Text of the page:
In 2016, the Georgia Department of Administrative Services (DOAS) encountered what then-DOAS Commissioner Sid Johnson characterized as a “crisis situation.” , That August, news broke that a senior official from the Georgia Bureau of Investigations (GBI) had used an agency credit card to make over $87,000 in personal purchases; at least some of the purchases were made via Amazon. A subsequent investigation revealed a breakdown of internal controls, inadequate management oversight, and a broader sense that something had gone seriously awry. “The GBI routinely conducts investigations of misuse of purchasing cards. In this case, it was one of its own employees,” said GBI Director Vernon Keenan. “I [was] totally mortified that this occurred.”
As distressing as the situation was, it provided DOAS—which is responsible for managing the state’s purchasing card program and its approximately $330 million in annual transactions—an opportunity to review and improve its policies and internal controls for state purchasing cards. The analysis revealed new problems, trends, and opportunities. These included that a large amount of money (approximately $18 million over two years) was being spent on Amazon; that there were other compliance issues, including agencies not making purchases off of statewide contracts; and that there were broader procedural inefficiencies. At the same time, DOAS believed that the state could seize an opportunity by beginning to make more purchases from local small businesses, a move that would support the Governor’s Small Business Initiative. “All of that,” Johnson explained, “came together at one time in reaction to this fraud case.”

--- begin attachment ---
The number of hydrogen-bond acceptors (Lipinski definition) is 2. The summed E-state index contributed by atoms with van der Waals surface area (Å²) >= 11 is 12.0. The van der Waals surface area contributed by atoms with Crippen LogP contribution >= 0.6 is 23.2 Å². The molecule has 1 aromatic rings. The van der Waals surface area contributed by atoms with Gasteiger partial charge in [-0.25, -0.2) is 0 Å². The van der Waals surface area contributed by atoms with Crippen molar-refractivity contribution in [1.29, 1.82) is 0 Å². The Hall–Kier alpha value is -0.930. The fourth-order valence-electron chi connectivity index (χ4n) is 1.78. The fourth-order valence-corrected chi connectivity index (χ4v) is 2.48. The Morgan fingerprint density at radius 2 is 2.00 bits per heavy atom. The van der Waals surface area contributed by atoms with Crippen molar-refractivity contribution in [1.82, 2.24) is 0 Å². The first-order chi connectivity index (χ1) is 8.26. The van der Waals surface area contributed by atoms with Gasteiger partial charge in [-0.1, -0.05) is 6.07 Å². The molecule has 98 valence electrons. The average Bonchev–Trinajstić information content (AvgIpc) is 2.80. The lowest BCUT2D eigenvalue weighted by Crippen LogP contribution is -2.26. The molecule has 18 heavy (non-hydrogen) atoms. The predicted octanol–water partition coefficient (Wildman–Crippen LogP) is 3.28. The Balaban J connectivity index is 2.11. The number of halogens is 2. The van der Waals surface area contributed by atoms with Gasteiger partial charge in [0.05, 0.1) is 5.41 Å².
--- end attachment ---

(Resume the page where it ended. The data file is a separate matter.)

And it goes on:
Thus, in late 2016 and early 2017, DOAS implemented a series of reforms to correct deficiencies in and leverage opportunities surrounding the purchasing card system. The most immediate change was a significant decrease in the number of people with procurement cards. In addition, DOAS changed the design of its system by establishing a partnership with Amazon that integrated the company’s catalog into the state’s procurement system. This created an extra security layer because one needed a credential to log into the system, which meant that the state could more easily track who was making purchases. What’s more, the system—which went live in January 2017—provided DOAS an opportunity to create a series of nudges and capture data as part of an effort to enhance security further and help the state realize other efficiencies and enterprise-wide objectives.